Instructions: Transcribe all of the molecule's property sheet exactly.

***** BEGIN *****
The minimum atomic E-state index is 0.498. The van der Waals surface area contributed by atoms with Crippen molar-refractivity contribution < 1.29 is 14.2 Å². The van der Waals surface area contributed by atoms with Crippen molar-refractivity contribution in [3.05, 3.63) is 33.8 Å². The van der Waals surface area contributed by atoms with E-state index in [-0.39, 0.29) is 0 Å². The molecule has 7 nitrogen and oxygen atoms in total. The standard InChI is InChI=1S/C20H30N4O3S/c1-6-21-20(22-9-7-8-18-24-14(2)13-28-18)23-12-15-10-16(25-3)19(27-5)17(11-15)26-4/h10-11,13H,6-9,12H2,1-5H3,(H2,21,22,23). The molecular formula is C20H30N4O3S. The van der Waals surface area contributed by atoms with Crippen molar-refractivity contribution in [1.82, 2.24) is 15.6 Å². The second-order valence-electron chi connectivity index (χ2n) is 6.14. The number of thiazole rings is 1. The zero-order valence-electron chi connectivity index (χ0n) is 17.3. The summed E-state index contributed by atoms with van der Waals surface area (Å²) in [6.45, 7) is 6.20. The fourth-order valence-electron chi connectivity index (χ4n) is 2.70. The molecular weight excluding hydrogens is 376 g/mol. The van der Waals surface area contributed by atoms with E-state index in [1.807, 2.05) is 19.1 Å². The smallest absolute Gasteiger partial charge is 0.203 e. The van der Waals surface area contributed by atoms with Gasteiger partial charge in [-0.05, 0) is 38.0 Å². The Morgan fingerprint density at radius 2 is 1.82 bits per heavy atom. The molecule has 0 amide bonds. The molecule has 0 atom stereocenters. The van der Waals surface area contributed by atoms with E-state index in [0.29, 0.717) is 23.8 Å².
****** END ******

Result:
The minimum atomic E-state index is 0.498. The van der Waals surface area contributed by atoms with Crippen molar-refractivity contribution < 1.29 is 14.2 Å². The van der Waals surface area contributed by atoms with Crippen molar-refractivity contribution in [3.05, 3.63) is 33.8 Å². The van der Waals surface area contributed by atoms with E-state index in [-0.39, 0.29) is 0 Å². The molecule has 7 nitrogen and oxygen atoms in total. The standard InChI is InChI=1S/C20H30N4O3S/c1-6-21-20(22-9-7-8-18-24-14(2)13-28-18)23-12-15-10-16(25-3)19(27-5)17(11-15)26-4/h10-11,13H,6-9,12H2,1-5H3,(H2,21,22,23). The molecular formula is C20H30N4O3S. The van der Waals surface area contributed by atoms with Crippen molar-refractivity contribution in [1.82, 2.24) is 15.6 Å². The second-order valence-electron chi connectivity index (χ2n) is 6.14. The number of thiazole rings is 1. The zero-order valence-electron chi connectivity index (χ0n) is 17.3. The summed E-state index contributed by atoms with van der Waals surface area (Å²) in [6.45, 7) is 6.20. The fourth-order valence-electron chi connectivity index (χ4n) is 2.70. The molecular weight excluding hydrogens is 376 g/mol. The van der Waals surface area contributed by atoms with E-state index in [1.807, 2.05) is 19.1 Å². The smallest absolute Gasteiger partial charge is 0.203 e. The van der Waals surface area contributed by atoms with Gasteiger partial charge in [-0.05, 0) is 38.0 Å². The Morgan fingerprint density at radius 2 is 1.82 bits per heavy atom. The molecule has 0 amide bonds. The molecule has 0 atom stereocenters. The van der Waals surface area contributed by atoms with E-state index in [0.29, 0.717) is 23.8 Å².